Today, says Hendry, the marketization of so many aspects of economic and social life has made these pressures to worship individual appetites rather than codes of morality even stronger. He asks three research questions which still pertain. Are there different moral codes inside and outside business? What is the nature of their relationship? And what would a society or an organization look like that was totally driven by self-interest and totally neglectful of seeking a shared moral order?
Shaw in his article entitled Marxism, Business Ethics and Corporate Social Responsibility looks at that other sociological great of the nineteenth century, Karl Marx and at his relevance for today. These two great sociologists, both originating from close to the Rhineland, are often seen as offering very distinct approaches to society and its moral fabric. Whilst both identified the massive socio-economic shifts that were occurring in their worlds and the ruptures with the past that these changes entailed, the nature of the diagnosis and prognosis each offered was very different.
By this one means that ethnomethodology was concerned with how the sociologist did her or his work and what their relationship was with their subject matter—often at the cost of neglecting the subject matter itself. To be an ethnomethodologist at one time was seen as heretical by those sociologists committed to more traditional positivistic methods. Everyday life involves a significant practical accomplishment by the human being, and a constant process of engaging in reflexivity is necessary. Traditional sociology had missed this crucial set of tasks in establishing a moral order by which we understand our place in the world.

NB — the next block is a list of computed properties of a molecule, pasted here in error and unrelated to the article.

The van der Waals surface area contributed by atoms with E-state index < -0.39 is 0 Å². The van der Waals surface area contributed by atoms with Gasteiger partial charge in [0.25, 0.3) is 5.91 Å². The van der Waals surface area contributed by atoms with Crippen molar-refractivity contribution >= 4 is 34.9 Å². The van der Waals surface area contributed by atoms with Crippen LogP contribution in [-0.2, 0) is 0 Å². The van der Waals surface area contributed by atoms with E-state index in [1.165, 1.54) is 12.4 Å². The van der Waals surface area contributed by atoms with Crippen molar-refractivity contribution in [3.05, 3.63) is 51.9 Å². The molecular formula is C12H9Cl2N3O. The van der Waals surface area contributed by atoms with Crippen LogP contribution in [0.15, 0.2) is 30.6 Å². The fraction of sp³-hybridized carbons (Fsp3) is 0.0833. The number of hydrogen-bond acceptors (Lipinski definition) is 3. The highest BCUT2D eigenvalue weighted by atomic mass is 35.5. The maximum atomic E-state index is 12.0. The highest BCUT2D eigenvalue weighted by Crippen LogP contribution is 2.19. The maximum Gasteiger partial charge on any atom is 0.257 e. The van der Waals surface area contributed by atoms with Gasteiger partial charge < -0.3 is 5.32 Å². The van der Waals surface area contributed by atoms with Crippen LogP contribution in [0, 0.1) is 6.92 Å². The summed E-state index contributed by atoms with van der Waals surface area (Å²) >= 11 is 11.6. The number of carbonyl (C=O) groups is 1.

ISBN 13: 9780631216490
All three of these pieces, on Durkheim, on Marx and on ethnomethodology, reflect the importance of theory and on what theoretical object we seek to engage with, for illuminating issues at the heart of business ethics. In the second section of selected items, the focus is upon those perennial concerns of mainstream Sociology—work, home and the media.
Colin Boyd in his The Debate over the Prohibition of Romance in the Workplace looks at the literature on sex and sexuality in the workplace where ethical issues present HR managers with many problems. It is widely recognized that many of us meet our partners in the work sphere so this is not a minor issue of gossip. But the very fact that it is such a major topic of discourse in organizational settings does reflect on its importance to human interests and understanding. Susanne Tietze et al. This relates to the huge Western problem of the collapse of a previous separation since the beginning of the Industrial Revolution between work and home, work and leisure.
And tied in with the electronic envelopes which most Westerners have decided to carry around them, cocooning them in a digital world, Boone and MacDonald piece on Broadcasting Operation Iraqi Freedom: The People behind Cable News Ethics, Decisions and Gender shows that the home media we possess and our digital platforms in general have ethical issues running right through them.
Today, Sociology has become really good at understanding these forms of mass communication, and as a topic, the ways in which we are led to understand the world in a variety of controlled and heavily structured ways have become a central disciplinary concern. In the final section of this Virtual Special Issue, we look briefly at two twenty-first century concerns that Sociology brings to the fore.
These may be thought of as the micro and the macro respectively that are today highly intertwined and are moved between much faster than we might imagine. For example, the human body of the individual is now a target for pharmaceutical companies, health clubs, and a whole host of goods and services around fitness and wellbeing. Our bodies are also the focus of State regimes in which our health, and the costs it represents to the tax payer, is an issue of national concern.
And perhaps, it is in this area in particular that much more research needs to be done by Business Ethics scholars to include those parts of humanity who are entering market relations for the first time and are forced to abandon traditional means of understanding their moral existence. This has huge implications for all human beings which are being increasingly recognized. It reminds us that many of our assumptions are laden with values of which we may well be unaware.